Ellis Johnson: MSU Defensive Coordinator

Ellis Johnson knows all about tough decisions.<P> Whether it concerns the depth chart or stopping a 3rd and short play, the first-year Mississippi State defensive coordinator has been there on numerous occasions.<P> But one of his toughest, especially from a personal standpoint, was the decision to move with his family to Starkville.

Johnson was fulfilling dreams in the state of South Carolina, coaching at his alma mater, The Citadel. He and his wife, Caroline, were raising three small children around the luxury of grandparents.

Not to mention leading The Citadel to its best record (6-6) in six years.

"It was my alma mater and home for me and my wife," said Johnson. "We were around a lot of family and had small children. So the personal side of it was probably tougher than the professional side of it. But we had put in a lot of hard work (at The Citadel) and I thought the program was on solid ground."

But when head coach Sylvester Croom made the call, Johnson decided to return to the Southeastern Conference. It was a league where he enjoyed much success as a defensive coach at Alabama, including four years as defensive coordinator.

"It was really a tough decision to give up a head coaching position and go back (to coordinator)," said Johnson. "But one of the big factors is that Coach Croom was involved with it. Plus, I already knew some of the guys that he was trying to assemble as a staff.

"Being back in the SEC as a coordinator, which I think is the premier conference year-in and year-out, is great. It was a professional opportunity that I thought was an exciting situation."

During his first tour of duty in Tuscaloosa, Johnson was a part of the 1992 national championship team. As a linebackers coach, Johnson helped coach a defense that finished first nationally against the run and total defense.

Johnson also served as Clemson's defensive coordinator for three years and has been on the sidelines since 1975. Johnson has tasted success at every stop along the way, a resume that includes nine bowl appearances and that 1992 national title.

The biggest adjustment Johnson had to make, other than moving his family, was surveying the newfound talent level on hand.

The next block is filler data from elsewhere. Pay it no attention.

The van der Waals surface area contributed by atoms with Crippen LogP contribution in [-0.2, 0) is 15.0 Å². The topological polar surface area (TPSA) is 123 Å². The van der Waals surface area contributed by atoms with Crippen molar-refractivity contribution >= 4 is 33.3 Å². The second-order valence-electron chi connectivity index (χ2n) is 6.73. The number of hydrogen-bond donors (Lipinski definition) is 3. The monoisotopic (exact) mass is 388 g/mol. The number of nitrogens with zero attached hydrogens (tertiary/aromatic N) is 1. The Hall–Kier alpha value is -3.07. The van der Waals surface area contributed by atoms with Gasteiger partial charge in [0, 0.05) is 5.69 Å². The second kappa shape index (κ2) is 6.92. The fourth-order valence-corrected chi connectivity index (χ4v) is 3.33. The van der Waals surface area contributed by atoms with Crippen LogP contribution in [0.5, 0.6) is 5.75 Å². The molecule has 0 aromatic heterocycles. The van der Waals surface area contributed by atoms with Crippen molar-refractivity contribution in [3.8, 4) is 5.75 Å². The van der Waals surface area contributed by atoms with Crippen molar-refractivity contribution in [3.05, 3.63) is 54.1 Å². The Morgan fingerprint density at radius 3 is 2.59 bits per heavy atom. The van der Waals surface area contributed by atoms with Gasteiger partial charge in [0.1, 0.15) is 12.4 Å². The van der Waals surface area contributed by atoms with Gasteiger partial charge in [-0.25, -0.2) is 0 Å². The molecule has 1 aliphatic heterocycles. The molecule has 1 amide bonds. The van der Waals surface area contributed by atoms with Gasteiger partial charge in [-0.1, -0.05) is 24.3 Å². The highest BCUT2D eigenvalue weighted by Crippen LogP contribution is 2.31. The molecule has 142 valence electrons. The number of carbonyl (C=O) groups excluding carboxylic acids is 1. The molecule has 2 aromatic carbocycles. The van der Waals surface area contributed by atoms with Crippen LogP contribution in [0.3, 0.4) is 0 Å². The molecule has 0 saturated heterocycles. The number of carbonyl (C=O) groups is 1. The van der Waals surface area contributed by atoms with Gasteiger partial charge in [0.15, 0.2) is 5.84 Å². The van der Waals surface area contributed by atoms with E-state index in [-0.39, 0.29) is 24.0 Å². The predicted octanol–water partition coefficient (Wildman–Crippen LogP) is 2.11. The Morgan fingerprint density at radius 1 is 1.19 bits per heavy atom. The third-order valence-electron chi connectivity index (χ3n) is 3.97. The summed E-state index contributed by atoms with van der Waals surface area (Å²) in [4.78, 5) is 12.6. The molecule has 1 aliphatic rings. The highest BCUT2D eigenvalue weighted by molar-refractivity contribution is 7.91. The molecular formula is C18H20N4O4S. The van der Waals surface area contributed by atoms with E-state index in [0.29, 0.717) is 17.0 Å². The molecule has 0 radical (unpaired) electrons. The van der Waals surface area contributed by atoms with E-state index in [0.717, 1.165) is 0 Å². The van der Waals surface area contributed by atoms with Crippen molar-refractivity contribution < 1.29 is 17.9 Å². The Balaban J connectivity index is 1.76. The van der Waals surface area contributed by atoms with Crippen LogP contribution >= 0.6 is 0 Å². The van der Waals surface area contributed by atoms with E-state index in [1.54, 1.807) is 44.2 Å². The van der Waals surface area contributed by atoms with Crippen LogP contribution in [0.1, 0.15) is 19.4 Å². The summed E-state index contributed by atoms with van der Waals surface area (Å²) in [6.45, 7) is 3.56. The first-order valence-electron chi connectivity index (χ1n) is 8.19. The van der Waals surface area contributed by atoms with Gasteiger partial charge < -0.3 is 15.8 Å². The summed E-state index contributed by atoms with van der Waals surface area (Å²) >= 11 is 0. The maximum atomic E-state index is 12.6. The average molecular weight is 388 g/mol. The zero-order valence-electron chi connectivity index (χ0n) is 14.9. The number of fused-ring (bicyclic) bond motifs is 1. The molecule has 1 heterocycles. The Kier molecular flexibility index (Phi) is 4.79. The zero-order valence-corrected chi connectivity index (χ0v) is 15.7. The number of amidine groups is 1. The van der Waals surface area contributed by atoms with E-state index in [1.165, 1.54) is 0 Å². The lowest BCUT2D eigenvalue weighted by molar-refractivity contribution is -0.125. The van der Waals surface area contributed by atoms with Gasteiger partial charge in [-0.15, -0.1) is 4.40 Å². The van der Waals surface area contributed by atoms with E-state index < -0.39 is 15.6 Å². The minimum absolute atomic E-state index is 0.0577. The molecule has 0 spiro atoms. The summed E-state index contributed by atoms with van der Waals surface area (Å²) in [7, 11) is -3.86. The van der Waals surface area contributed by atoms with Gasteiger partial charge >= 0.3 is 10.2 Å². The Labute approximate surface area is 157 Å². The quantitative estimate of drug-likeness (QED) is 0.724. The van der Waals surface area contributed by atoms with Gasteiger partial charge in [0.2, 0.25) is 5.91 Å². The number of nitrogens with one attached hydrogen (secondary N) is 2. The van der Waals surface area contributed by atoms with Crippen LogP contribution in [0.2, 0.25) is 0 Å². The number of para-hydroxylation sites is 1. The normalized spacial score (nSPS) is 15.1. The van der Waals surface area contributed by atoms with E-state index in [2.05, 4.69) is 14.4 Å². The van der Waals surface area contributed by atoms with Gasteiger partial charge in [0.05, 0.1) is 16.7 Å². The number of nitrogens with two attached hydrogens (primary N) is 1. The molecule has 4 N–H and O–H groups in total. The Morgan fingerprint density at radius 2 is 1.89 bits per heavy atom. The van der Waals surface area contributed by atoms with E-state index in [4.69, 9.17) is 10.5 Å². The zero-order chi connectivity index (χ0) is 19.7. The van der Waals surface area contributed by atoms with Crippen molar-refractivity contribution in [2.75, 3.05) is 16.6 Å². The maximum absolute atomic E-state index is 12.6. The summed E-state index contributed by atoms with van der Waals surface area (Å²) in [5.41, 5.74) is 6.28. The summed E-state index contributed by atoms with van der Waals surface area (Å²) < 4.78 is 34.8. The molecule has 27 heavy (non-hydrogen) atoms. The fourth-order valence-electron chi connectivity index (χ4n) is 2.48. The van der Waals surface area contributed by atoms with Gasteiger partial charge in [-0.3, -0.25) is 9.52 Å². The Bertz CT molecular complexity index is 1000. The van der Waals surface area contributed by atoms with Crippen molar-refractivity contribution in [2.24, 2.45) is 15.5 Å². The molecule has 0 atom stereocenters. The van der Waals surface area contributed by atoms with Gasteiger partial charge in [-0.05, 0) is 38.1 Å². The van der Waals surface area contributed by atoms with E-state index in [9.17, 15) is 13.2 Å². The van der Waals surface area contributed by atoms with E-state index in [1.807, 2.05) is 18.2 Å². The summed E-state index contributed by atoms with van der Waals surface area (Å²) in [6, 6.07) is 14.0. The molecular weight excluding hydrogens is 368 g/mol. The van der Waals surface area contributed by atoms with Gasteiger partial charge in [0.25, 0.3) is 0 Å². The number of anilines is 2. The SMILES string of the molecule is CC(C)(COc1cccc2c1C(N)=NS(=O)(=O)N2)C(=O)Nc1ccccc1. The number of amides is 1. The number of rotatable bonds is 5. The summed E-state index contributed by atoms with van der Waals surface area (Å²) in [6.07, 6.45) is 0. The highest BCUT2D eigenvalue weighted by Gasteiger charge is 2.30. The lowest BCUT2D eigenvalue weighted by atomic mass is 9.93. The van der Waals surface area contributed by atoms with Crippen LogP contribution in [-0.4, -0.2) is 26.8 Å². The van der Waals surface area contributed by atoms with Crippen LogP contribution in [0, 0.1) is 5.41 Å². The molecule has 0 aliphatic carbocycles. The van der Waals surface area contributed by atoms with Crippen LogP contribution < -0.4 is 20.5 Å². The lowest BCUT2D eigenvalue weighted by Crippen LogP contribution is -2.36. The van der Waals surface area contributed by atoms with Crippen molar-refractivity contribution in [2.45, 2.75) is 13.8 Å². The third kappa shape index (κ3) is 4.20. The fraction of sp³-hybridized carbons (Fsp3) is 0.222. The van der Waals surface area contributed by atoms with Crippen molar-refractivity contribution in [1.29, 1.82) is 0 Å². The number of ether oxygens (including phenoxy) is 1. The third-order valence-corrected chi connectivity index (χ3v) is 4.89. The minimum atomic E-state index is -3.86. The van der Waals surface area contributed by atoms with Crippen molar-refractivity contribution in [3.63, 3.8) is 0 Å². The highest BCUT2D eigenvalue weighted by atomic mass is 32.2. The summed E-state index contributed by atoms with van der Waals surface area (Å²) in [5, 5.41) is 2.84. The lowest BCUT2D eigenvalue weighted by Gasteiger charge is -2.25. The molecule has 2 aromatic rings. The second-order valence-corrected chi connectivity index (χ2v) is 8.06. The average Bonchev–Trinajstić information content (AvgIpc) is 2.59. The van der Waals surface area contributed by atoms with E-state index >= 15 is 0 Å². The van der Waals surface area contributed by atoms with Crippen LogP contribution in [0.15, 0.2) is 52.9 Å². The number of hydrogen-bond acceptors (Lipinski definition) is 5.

"Having been on the Division 1-AA level and coming back, you see there is a big change," said Johnson. "The first day I went to The Citadel, I could see the tremendous difference in the talent level. And then coming back over here (at Mississippi State), it an obvious difference (in talent) in the opposite direction.

"(Being familiar with this league) helps you to know what you are looking for and what you face."

And what Johnson currently faces is a steady work in progress.

The Bulldogs' defense has seen three coordinators in as many seasons, and ranked last in every significant defensive category in the SEC in 2003.

Like Croom, Johnson sees the foundation being laid properly this time around, along with hints of progression. It's also a defense that has just two seniors (Ronald Fields and Slovakia Griffith) within the main rotation.

"You have to realize these guys have been through their third system in three years," noted Johnson. "Hopefully that will be an advantage to us with the little things - the way we practice, practice organization and offseason training. All those things go into building a program. Obviously, the most important thing is discipline and the next thing is talent.

"You never stop trying to bring your talent level up. But it's going to be a big advantage to have some many experience guys in the system."

Johnson touched on a few pleasant surprises as State closed in on the halfway point of the season. And the majority of those catching Johnson's eyes bode well for the Bulldogs' future.

"I think the biggest surprise has been (Mario) Bobo," said Johnson. "He's been able to step into a starting role by the third game. He's there because he's played well and you can't take that away because he's a freshman.

"I feel like we've made a lot of progress at linebacker. Out of our young linebackers, Gabe's getting some reps at outside and Titus is now getting some work at mike linebacker. One of the best of the three is Anthony Littlejohn, who right now could tentatively redshirt. You just never know how things may play out in the season. But he could potentially be as good as any of them. We just have a little more depth at his position so that's a luxury."

Another luxury could be undergoing a second consecutive spring practice with the same system.

No doubt that last spring was more of an introduction phase with coaches and players attempting to learn as much as possible, and as quick as possible.

"Until our level of play is at a quality level, then I don't know that you ever get completely out of that mode of getting things established. As this season progresses, we will see the progress we've made and hopefully, be pleased. I think we are about where I thought we would be right now. We've played well enough to win in certain situations but have not reached the level these kids can reach.

"It's going to take a little while and we understand that. But I do hope by the end of the year we're looking at spring ball as a situation to take a step forward rather than continue to instill the program."


Paul Jones is a writer for the Dawgs' Bite, Powered by GenesPage.com website. Paul, also a sports writer for the Columbus Commercial Dispatch, can be reached by email at pjones@cdispatch.com.

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